• Low Jobless Rate Stays Steady: June jobless numbers have so far remained on track and consistent with the current historic lows. Last week’s data revealed that the 241,000 claims matched general consensus.
  • Flash Purchasing Managers’ Index (PMI) Slows: The PMI flash composite index came in at 53.0 for the month versus 53.9 for the prior month. Though new orders and employment in the service sector appear optimistic, manufacturing’s new orders and output have fallen. The single index is a synthesis of data such as new sales orders, inventories, and employment. A reading above 50 indicates rising output versus the previous month.

What Is Next?

With Q2 ending this week, markets will look at the durable goods orders, additional home sales data, and consumer sentiment, while continuing to watch oil prices. In addition, the second part of the Fed stress test for banks will report on Wednesday. The second half of the stress tests evaluates banks’ abilities to pay dividends and buy back stock. All 34 major banks passed the first part of the test last week, indicating their strength in an economic downturn.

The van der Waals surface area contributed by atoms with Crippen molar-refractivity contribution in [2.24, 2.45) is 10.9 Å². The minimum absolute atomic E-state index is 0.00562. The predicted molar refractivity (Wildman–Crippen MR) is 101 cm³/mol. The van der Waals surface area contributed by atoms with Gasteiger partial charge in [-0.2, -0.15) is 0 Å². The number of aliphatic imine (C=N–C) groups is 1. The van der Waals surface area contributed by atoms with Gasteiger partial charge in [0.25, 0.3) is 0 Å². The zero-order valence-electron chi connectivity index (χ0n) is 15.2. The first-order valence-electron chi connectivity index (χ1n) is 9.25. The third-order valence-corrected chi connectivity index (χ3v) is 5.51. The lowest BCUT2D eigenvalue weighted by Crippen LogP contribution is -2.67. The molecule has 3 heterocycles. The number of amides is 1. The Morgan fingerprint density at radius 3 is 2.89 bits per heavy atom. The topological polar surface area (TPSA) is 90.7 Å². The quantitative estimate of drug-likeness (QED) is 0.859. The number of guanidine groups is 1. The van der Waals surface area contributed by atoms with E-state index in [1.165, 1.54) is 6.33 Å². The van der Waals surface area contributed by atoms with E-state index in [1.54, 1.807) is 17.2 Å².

If you have any questions about this content or your financial future, we welcome you to contact us. Our team is here to provide the perspectives you need for the road ahead.

Economic Calendar

Monday: Durable Goods Orders
Tuesday: Case Shiller Home Prices Index, Consumer Confidence Index
Wednesday: Pending Home Sales
Friday: Personal Income and Outlays, Consumer Sentiment

Past performance is no guarantee of future results. Data collected from Investors FastTrack software.
http://performance.morningstar.com/Performance/index-c/performance-return.action?t=SPX&region=usa&culture=en-US